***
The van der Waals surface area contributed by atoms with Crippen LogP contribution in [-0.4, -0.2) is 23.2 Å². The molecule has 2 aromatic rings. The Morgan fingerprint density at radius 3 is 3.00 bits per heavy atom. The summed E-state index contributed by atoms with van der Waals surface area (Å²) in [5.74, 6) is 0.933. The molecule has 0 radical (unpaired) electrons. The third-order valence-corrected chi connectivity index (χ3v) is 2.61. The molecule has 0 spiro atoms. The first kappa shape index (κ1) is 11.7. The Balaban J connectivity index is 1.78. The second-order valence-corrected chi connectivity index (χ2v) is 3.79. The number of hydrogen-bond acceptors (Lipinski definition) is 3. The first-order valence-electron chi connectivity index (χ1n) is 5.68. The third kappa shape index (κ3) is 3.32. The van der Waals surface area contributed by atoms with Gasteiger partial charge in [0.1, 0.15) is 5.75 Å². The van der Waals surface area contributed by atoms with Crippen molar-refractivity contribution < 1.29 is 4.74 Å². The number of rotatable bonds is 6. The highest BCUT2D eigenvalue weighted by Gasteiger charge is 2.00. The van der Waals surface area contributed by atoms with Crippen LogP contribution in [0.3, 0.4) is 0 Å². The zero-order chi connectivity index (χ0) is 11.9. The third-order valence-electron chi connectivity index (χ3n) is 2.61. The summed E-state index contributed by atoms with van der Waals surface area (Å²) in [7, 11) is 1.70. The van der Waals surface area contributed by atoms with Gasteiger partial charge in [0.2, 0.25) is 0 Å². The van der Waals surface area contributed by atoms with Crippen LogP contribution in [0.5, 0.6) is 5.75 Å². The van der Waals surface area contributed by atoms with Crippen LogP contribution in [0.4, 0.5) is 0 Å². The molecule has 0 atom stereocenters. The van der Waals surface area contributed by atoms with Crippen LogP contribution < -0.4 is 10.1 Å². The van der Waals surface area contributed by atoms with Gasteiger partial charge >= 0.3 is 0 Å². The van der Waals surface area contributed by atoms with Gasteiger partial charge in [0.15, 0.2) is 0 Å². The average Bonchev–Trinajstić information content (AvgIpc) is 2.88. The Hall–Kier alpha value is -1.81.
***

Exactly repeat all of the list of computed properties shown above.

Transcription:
The van der Waals surface area contributed by atoms with Crippen LogP contribution in [-0.4, -0.2) is 23.2 Å². The molecule has 2 aromatic rings. The Morgan fingerprint density at radius 3 is 3.00 bits per heavy atom. The summed E-state index contributed by atoms with van der Waals surface area (Å²) in [5.74, 6) is 0.933. The molecule has 0 radical (unpaired) electrons. The third-order valence-corrected chi connectivity index (χ3v) is 2.61. The molecule has 0 spiro atoms. The first kappa shape index (κ1) is 11.7. The Balaban J connectivity index is 1.78. The second-order valence-corrected chi connectivity index (χ2v) is 3.79. The number of hydrogen-bond acceptors (Lipinski definition) is 3. The first-order valence-electron chi connectivity index (χ1n) is 5.68. The third kappa shape index (κ3) is 3.32. The van der Waals surface area contributed by atoms with Gasteiger partial charge in [0.1, 0.15) is 5.75 Å². The van der Waals surface area contributed by atoms with Crippen molar-refractivity contribution < 1.29 is 4.74 Å². The number of rotatable bonds is 6. The highest BCUT2D eigenvalue weighted by Gasteiger charge is 2.00. The van der Waals surface area contributed by atoms with Crippen LogP contribution in [0.3, 0.4) is 0 Å². The zero-order chi connectivity index (χ0) is 11.9. The third-order valence-electron chi connectivity index (χ3n) is 2.61. The summed E-state index contributed by atoms with van der Waals surface area (Å²) in [7, 11) is 1.70. The van der Waals surface area contributed by atoms with Gasteiger partial charge in [0.2, 0.25) is 0 Å². The van der Waals surface area contributed by atoms with Crippen LogP contribution in [0.5, 0.6) is 5.75 Å². The van der Waals surface area contributed by atoms with Crippen LogP contribution in [0.4, 0.5) is 0 Å². The molecule has 0 atom stereocenters. The van der Waals surface area contributed by atoms with Crippen LogP contribution < -0.4 is 10.1 Å². The van der Waals surface area contributed by atoms with Gasteiger partial charge >= 0.3 is 0 Å². The van der Waals surface area contributed by atoms with Gasteiger partial charge in [0.15, 0.2) is 0 Å². The average Bonchev–Trinajstić information content (AvgIpc) is 2.88. The Hall–Kier alpha value is -1.81.